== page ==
By Eric Lesser
You might think that the key to selling popcorn at a movie theater concession stand is adeptness at operating the cash register. And since the vast majority of concession stand workers are high school and college students, you might think that high employee turnover would be part of the normal cost of doing business.
More on this in a bit, but beliefs such as these highlight the difference between managing talent and employee engagement through intuition versus analytics.
A soon-to-be-released IBM study based on interviews with 342 chief human resource officers (CHROs) across six continents finds that many businesses are not taking full advantage of the insights delivered by workforce analytics. As a result, companies are missing out on an opportunity to manage talent and enhance customer value.
The study, part of IBM’s most recent Global C-suite Study, found that just over half of organizations are actively using workforce analytics, with far fewer applying predictive analytics in areas such as workforce productivity (16 percent), talent retention (13 percent), employee engagement and commitment (9 percent) and sourcing and recruiting (7 percent) . However, those with greater analytic capabilities indicated they were much more likely to be effective in addressing these and other important workforce challenges.
The study goes on to report that the most significant barriers to the use of workforce analytics is a lack of integration among HR systems (55 percent) and between HR systems and other organizational systems (59 percent). Without the ability to bring together workforce information with other sources of data, such as sales metrics or customer satisfaction, it is difficult to develop insights that connect workforce actions to outcomes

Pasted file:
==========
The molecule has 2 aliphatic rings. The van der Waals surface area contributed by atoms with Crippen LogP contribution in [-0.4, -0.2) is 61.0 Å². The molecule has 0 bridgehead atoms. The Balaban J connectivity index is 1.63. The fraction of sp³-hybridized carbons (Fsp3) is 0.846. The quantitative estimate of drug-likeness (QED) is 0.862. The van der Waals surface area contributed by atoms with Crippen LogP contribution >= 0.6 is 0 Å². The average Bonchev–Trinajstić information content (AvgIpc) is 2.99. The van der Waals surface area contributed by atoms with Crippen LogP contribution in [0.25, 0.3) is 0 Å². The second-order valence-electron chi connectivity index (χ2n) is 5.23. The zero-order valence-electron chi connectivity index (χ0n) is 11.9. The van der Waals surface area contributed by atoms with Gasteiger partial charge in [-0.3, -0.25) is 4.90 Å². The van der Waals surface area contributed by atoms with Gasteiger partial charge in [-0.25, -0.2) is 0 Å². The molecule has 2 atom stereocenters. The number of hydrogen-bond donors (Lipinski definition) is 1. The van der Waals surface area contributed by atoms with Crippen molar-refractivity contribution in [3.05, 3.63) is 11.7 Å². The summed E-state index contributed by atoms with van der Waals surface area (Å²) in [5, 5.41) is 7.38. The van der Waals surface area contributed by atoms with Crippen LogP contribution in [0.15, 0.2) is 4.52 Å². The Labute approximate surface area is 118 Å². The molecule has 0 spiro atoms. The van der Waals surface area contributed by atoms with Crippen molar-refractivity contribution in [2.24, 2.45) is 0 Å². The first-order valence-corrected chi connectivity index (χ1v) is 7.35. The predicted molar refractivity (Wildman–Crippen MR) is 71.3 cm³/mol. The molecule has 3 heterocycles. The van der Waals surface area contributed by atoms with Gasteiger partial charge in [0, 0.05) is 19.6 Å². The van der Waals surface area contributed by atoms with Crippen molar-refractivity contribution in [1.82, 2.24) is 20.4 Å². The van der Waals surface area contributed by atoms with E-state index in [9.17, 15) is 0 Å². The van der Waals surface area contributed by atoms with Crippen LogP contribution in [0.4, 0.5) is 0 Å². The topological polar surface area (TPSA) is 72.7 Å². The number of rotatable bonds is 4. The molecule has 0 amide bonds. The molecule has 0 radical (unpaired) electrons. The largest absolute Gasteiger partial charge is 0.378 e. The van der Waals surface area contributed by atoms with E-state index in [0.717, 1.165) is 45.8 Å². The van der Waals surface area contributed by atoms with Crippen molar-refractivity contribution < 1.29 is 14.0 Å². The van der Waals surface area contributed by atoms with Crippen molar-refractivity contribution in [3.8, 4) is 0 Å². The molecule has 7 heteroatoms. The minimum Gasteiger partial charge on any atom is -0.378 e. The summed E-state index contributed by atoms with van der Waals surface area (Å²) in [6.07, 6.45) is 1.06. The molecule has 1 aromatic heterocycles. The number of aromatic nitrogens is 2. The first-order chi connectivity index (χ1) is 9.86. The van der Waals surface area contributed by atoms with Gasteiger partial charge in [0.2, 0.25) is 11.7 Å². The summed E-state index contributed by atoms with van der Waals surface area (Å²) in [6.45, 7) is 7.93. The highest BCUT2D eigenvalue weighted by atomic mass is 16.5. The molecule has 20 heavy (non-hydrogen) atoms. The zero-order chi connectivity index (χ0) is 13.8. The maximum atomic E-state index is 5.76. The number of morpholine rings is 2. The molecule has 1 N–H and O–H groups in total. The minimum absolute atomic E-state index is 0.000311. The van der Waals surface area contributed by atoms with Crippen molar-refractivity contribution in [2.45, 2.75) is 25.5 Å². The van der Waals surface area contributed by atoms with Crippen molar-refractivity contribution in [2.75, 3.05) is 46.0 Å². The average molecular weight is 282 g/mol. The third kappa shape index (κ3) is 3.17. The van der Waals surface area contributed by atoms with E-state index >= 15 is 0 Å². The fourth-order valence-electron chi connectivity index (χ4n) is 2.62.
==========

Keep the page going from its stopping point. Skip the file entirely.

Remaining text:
Getting back to the popcorn example, AMC Entertainment used workforce analytics to identify traits such as social sophistication, initiative and integrity as the best predictors for good concession workers.
This was a big surprise – and very important, as the concession stand drives a big chunk of a movie theater chain’s profit. AMC factored the findings into its hiring process, looking for the desired traits through an online behavioral assessment.
The results have been dramatic. Despite the fact that concessions are staffed mostly high school and college students, employee turnover is down almost 50 percent. AMC had 1.2 million applicants, compared to a just quarter of that four years earlier. Top-performing managers delivered an additional six figures in concession revenue to the bottom line.
Taking an analytic approach to managing the workforce can make a difference to the bottom line across a wide range of organizations. We look forward to sharing more insights in our forthcoming report.
The complete study will be issued on February 20th. To see it, go to http://www.ibm.com/csuitestudy